Erdogan says Uber 'finished' in Turkey
Uber faces being banned in Turkey after President Recep Tayyip Erdogan said the ride hailing app was "finished" on Saturday following an intense lobbying campaign from Istanbul taxi drivers.
Erdogan's comments, in a late night speech Friday in Istanbul, came after the government agreed new rules that are expected to severely complicate Uber's operations in Turkey.
Drivers of Istanbul's yellow taxis have over the last months waged an intense campaign to have Uber banned, saying the company is eating into their business without having a proper legal basis for work.
"This thing emerged called Uber or Muber or whatever," said Erdogan. "But this issue is now finished. It's over now."
"Our Prime Minister (Binali Yildirim) made the announcement. We have our system of taxis," he added.
Yildirim's government last month issued a directive sharply hiking fines and threatened blacklisting for companies whose vehicles illegally work as taxis.
The official taxi drivers association said at the time the measure would be a major threat to Uber, if it was properly enforced by the traffic police.
Erdogan said that while Uber may be popular in some European countries, Turkey was different.
"Why did it (Uber) emerge? Because it was in Europe. But what is Europe to me? We will take the decision ourselves."
His comments come three weeks ahead of keenly contested presidential and parliamentary elections. Many Istanbul taxi drivers—though not all—are strong Erdogan supporters and the main taxi associations back him.
After Erdogan spoke, dozens of taxi drivers rallied to support him outside of his private residence in the Uskudar district of Istanbul, the Dogan news agency said.
Interior Minister Suleyman Soylu backed up Erdogan's comments, describing Uber as a "unauthorised carrier, in other words a pirate carrier".
"Turkey is a state of law. We don't need to say sorry for this. It (Uber) has not been given the authorisation to carry out taxi services," he was quoted by the state-run Anadolu news agency as saying.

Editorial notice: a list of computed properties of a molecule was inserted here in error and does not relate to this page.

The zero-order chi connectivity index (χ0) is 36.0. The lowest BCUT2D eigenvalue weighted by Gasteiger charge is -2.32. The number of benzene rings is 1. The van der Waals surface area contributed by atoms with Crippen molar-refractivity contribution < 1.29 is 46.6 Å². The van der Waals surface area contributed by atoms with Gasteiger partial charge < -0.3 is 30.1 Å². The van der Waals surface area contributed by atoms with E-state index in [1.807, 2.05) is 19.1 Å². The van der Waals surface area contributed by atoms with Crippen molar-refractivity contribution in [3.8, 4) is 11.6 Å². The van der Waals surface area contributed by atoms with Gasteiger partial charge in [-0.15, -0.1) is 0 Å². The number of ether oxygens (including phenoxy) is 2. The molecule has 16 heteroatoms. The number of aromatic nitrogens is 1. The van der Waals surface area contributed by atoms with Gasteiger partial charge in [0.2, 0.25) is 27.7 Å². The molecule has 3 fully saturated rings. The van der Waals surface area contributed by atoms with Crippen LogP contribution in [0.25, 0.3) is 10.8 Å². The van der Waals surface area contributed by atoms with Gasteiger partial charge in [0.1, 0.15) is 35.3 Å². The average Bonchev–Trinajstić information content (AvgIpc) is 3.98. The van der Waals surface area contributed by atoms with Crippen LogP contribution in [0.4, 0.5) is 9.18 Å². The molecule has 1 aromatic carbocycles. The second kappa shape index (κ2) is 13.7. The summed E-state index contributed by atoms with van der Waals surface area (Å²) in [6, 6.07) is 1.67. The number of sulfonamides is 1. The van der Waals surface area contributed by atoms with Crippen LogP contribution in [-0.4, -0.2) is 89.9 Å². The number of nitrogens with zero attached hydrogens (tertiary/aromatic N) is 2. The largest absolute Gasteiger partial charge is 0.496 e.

The 17,400 official yellow taxis in Istanbul are a pillar of the city's often patchy transport system, but critics say that poor service and overcharging opened up an opportunity for Uber.
However the taxi drivers slam Uber as "pirates" who are swallowing their incomes in an already tight market.
Uber drivers have been physically attacked and even fired at, but taxi drivers reject being involved in a harassment campaign.
Uber said this week it is committed to working in Turkey "to the end" and has insisted it is operating within the law.
It has expanded rapidly in Turkey and according to Turkish press reports there are more than 10,000 Uber vehicles in Istanbul.
The company did not comment on the situation on Saturday.
The tension in Turkey is one of a number of headaches for Uber and its new chief executive Dara Khosrowshahi, who took over last August after founder Travis Kalanick was ousted following a series of scandals.
It has lost its license in London, although it is still operating there pending appeal, while its self-driving car programme in the United States suffered a blow with a deadly accident.
© 2018 AFP